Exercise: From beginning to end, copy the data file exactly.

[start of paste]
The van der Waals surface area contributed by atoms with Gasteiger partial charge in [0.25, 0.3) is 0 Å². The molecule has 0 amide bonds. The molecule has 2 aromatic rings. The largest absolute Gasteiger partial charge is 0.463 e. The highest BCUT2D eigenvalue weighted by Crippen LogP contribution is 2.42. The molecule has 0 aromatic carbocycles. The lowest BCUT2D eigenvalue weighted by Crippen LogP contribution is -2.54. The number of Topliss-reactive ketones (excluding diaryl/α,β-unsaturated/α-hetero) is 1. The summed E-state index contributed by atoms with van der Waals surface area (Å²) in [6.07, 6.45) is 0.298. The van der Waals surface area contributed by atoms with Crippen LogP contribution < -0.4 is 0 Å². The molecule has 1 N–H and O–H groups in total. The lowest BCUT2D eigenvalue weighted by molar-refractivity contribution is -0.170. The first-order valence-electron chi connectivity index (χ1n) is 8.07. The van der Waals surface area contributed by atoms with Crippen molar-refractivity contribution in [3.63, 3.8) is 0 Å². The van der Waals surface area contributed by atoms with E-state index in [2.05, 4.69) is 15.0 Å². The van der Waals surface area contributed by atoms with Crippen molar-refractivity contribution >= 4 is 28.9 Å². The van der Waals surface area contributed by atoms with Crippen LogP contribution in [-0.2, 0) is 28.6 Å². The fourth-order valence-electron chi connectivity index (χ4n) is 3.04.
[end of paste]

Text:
The van der Waals surface area contributed by atoms with Gasteiger partial charge in [0.25, 0.3) is 0 Å². The molecule has 0 amide bonds. The molecule has 2 aromatic rings. The largest absolute Gasteiger partial charge is 0.463 e. The highest BCUT2D eigenvalue weighted by Crippen LogP contribution is 2.42. The molecule has 0 aromatic carbocycles. The lowest BCUT2D eigenvalue weighted by Crippen LogP contribution is -2.54. The number of Topliss-reactive ketones (excluding diaryl/α,β-unsaturated/α-hetero) is 1. The summed E-state index contributed by atoms with van der Waals surface area (Å²) in [6.07, 6.45) is 0.298. The van der Waals surface area contributed by atoms with Crippen LogP contribution < -0.4 is 0 Å². The molecule has 1 N–H and O–H groups in total. The lowest BCUT2D eigenvalue weighted by molar-refractivity contribution is -0.170. The first-order valence-electron chi connectivity index (χ1n) is 8.07. The van der Waals surface area contributed by atoms with Crippen molar-refractivity contribution in [3.63, 3.8) is 0 Å². The van der Waals surface area contributed by atoms with E-state index in [2.05, 4.69) is 15.0 Å². The van der Waals surface area contributed by atoms with Crippen molar-refractivity contribution >= 4 is 28.9 Å². The van der Waals surface area contributed by atoms with Crippen LogP contribution in [-0.2, 0) is 28.6 Å². The fourth-order valence-electron chi connectivity index (χ4n) is 3.04.